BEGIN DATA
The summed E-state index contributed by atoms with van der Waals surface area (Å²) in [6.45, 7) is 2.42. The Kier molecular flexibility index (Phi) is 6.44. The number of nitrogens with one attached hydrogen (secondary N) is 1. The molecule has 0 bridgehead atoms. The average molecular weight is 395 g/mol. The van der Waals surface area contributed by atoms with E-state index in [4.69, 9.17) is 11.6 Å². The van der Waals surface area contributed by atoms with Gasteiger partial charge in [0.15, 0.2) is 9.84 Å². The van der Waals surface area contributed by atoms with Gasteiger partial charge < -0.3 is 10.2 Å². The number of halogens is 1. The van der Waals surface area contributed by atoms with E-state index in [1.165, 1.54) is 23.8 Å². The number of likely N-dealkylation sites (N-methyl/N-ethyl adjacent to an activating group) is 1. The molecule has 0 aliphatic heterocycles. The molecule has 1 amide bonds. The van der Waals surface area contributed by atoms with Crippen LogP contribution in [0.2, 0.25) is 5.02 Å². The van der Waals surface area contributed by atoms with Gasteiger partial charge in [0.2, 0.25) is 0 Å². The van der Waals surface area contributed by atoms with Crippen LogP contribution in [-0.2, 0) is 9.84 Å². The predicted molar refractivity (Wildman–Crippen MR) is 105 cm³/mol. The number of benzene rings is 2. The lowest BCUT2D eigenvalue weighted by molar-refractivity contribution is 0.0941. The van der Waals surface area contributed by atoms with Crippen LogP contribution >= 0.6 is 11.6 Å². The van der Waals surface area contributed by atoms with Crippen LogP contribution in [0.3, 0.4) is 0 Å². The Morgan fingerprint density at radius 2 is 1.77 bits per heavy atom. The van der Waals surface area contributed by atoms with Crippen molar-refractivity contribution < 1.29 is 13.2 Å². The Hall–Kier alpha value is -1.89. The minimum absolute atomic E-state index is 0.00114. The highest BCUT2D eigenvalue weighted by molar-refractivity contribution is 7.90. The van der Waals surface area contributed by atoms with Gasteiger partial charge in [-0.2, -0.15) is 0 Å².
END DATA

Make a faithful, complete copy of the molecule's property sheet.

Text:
The summed E-state index contributed by atoms with van der Waals surface area (Å²) in [6.45, 7) is 2.42. The Kier molecular flexibility index (Phi) is 6.44. The number of nitrogens with one attached hydrogen (secondary N) is 1. The molecule has 0 bridgehead atoms. The average molecular weight is 395 g/mol. The van der Waals surface area contributed by atoms with E-state index in [4.69, 9.17) is 11.6 Å². The van der Waals surface area contributed by atoms with Gasteiger partial charge in [0.15, 0.2) is 9.84 Å². The van der Waals surface area contributed by atoms with Gasteiger partial charge < -0.3 is 10.2 Å². The number of halogens is 1. The van der Waals surface area contributed by atoms with E-state index in [1.165, 1.54) is 23.8 Å². The number of likely N-dealkylation sites (N-methyl/N-ethyl adjacent to an activating group) is 1. The molecule has 0 aliphatic heterocycles. The molecule has 1 amide bonds. The van der Waals surface area contributed by atoms with Crippen LogP contribution in [0.2, 0.25) is 5.02 Å². The van der Waals surface area contributed by atoms with Gasteiger partial charge in [0.2, 0.25) is 0 Å². The van der Waals surface area contributed by atoms with Crippen LogP contribution in [-0.2, 0) is 9.84 Å². The predicted molar refractivity (Wildman–Crippen MR) is 105 cm³/mol. The number of benzene rings is 2. The lowest BCUT2D eigenvalue weighted by molar-refractivity contribution is 0.0941. The van der Waals surface area contributed by atoms with Crippen LogP contribution >= 0.6 is 11.6 Å². The van der Waals surface area contributed by atoms with Crippen LogP contribution in [0.3, 0.4) is 0 Å². The Morgan fingerprint density at radius 2 is 1.77 bits per heavy atom. The van der Waals surface area contributed by atoms with Crippen molar-refractivity contribution < 1.29 is 13.2 Å². The Hall–Kier alpha value is -1.89. The minimum absolute atomic E-state index is 0.00114. The highest BCUT2D eigenvalue weighted by molar-refractivity contribution is 7.90. The van der Waals surface area contributed by atoms with Gasteiger partial charge in [-0.2, -0.15) is 0 Å².